The 63 reports of RCTs evaluated in this study included 3 (4.8%) published prior to 2000, 14 (22.2%) published in 2001–2005, 14 (22.2%) published in 2006–2010, and 32 (50.8%) published in 2011–2015 (Fig. 2). The languages of the published articles included 1 in Korean (1.6%), 7 in English (11.1%), and 55 in Chinese (87.3%), and 60 articles (95%) were published in China by mainly Chinese authors. Control group interventions included 28 instances of western medication (44.4%), 14 instances of body acupuncture (22.2%), 3 instances of western medication with body acupuncture (4.8%), 2 instances of scalp electro acupuncture (3.2%), 2 instances of rehabilitation (3.2%), 2 instances of scalp acupuncture with rehabilitation (3.2%), 1 instance of scalp acupuncture with body acupuncture and rehabilitation (1.6%), 1 instance of body acupuncture with rehabilitation (1.6%), 1 instance of scalp acupuncture with body acupuncture (1.6%), 1 instance of scalp acupuncture with body acupuncture and western medication (1.6%), 1 instance of sham scalp acupuncture (1.6%), 1 instance of scalp acupuncture at the contralateral side (1.6%), 1 instance of scalp acupuncture with western medication (1.6%), 1 instance of scalp acupuncture with western medication and Chinese herbal medicine (1.6%), 1 instance of western medication with Chinese herbal medicine and rehabilitation (1.6%), 1 instance of ear acupuncture (1.6%), 1 instance of oral administration (1.6%), and 1 instance of Chinese herbal medicine (1.6%). The sample size of control groups ranged from 22 to 330 (Additional file 2).
The graded quality of reports based on the CONSORT guidelines is presented in Table 1. The mean OQS was 7, ranging from 2 to 11 (Additional file 3). ‘Trial design’, ‘sample size’, ‘ancillary analyses’, and ‘harms’ were reported by fewer than 10% of articles, with information about these items insufficient or not articulated in most studies. Items 4 and 14 had a moderate degree of agreement; items 5, 6, and 17 had a substantial degree of agreement; items 2, 12, 13, and 14 had a good degree of agreement; and items 1, 3, 7, 18, and 19 had perfect agreement between reviewers (Table (Table11).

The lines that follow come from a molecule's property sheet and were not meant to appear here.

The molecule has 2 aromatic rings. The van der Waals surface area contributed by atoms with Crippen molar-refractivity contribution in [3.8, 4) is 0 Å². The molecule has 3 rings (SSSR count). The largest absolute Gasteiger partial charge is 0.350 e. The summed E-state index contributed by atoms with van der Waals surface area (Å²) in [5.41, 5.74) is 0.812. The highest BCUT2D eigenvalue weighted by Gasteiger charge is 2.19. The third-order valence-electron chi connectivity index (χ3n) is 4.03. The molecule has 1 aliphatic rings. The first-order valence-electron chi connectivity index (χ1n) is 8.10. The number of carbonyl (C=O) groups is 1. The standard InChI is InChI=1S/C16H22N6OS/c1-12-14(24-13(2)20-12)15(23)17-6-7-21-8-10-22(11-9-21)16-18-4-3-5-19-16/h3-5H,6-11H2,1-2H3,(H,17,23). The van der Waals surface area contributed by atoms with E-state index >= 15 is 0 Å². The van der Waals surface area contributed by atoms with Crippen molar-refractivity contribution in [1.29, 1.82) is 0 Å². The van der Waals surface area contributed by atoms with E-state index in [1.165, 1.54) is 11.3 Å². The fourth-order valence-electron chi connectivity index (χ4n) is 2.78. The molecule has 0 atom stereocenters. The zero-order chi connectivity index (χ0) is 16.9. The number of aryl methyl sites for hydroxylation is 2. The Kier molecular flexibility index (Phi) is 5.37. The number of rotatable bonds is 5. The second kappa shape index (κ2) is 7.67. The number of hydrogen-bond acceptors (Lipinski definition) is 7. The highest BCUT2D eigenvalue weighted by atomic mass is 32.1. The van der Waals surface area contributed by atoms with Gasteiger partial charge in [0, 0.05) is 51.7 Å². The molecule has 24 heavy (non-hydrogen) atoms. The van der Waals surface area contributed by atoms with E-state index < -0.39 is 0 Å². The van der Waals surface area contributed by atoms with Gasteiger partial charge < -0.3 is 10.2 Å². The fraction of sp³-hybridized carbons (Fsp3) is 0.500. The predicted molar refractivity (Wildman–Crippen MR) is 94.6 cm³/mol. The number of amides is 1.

The results of the graded quality scoring of reports based on STRICTA guidelines are shown in Table 3. The median OQS was 11, ranging from 6 to 14 (Additional file 3). Items 1c and 4b were adequately reported by fewer than 10% of articles, ‘number of needle insertions’ (item 2a) was reported by 14%, and ‘rationale for the control or comparator’ (item 6a) was reported by 35%.
Items 2c, 4a, and 6a had a ‘moderate’ degree of agreement; items 1c, 2 g, 3b, 4b, 5, and 6b had a ‘substantial’ degree of agreement; items 1b, 2a, 2d, 2e, 2f, and 3a had a ‘good’ degree of agreement, and items 1a and 2b had a ‘perfect’ agreement between reviewers (Table 2).
The median MIS of five key methodological items based on the CONSORT guidelines was 1, ranging from 0 to 5 (Additional file 3). ‘Allocation concealment and implementation’ and ‘ITT analysis’ were reported by fewer than 10% of articles, and information was either insufficient or not articulated in the rest. Items 8 and 15 had a ‘substantial’ degree of agreement, items 11 and 16 had a ‘good’ degree of agreement, and item 9 and 10 had a ‘perfect’ agreement between reviewers (Table 3).
On univariate analysis, year of publication was associated with increased OQS based on the CONSORT guidelines. After adjustment in the multivariate linear regression model, OQS significantly increased by approximately 0.81 for each 5-year period of manuscript publication (95% confidence interval: 0.43 to 1.19; p < 0.001) (Table 4). On univariate analysis, no factors were significantly related to OQS based on STRICTA guidelines. In the analysis of MIS, there was no statistically significant variable in the ordinal regression model (p > 0.05).
The main strength of this study is that RCTs related to scalp acupuncture treatment were selected through a comprehensive and systematic search of 8 databases. Furthermore, the quality of RCTs included in this study was assessed by using the CONSORT and STRICTA guidelines. These two instruments were developed to identify issues underlying the unreliability of RCTs and have been broadly applied to assess the quality of reports in acupuncture research. Moreover, these guidelines are powerful tools, as evidenced by the fact that the majority of their items were well reported .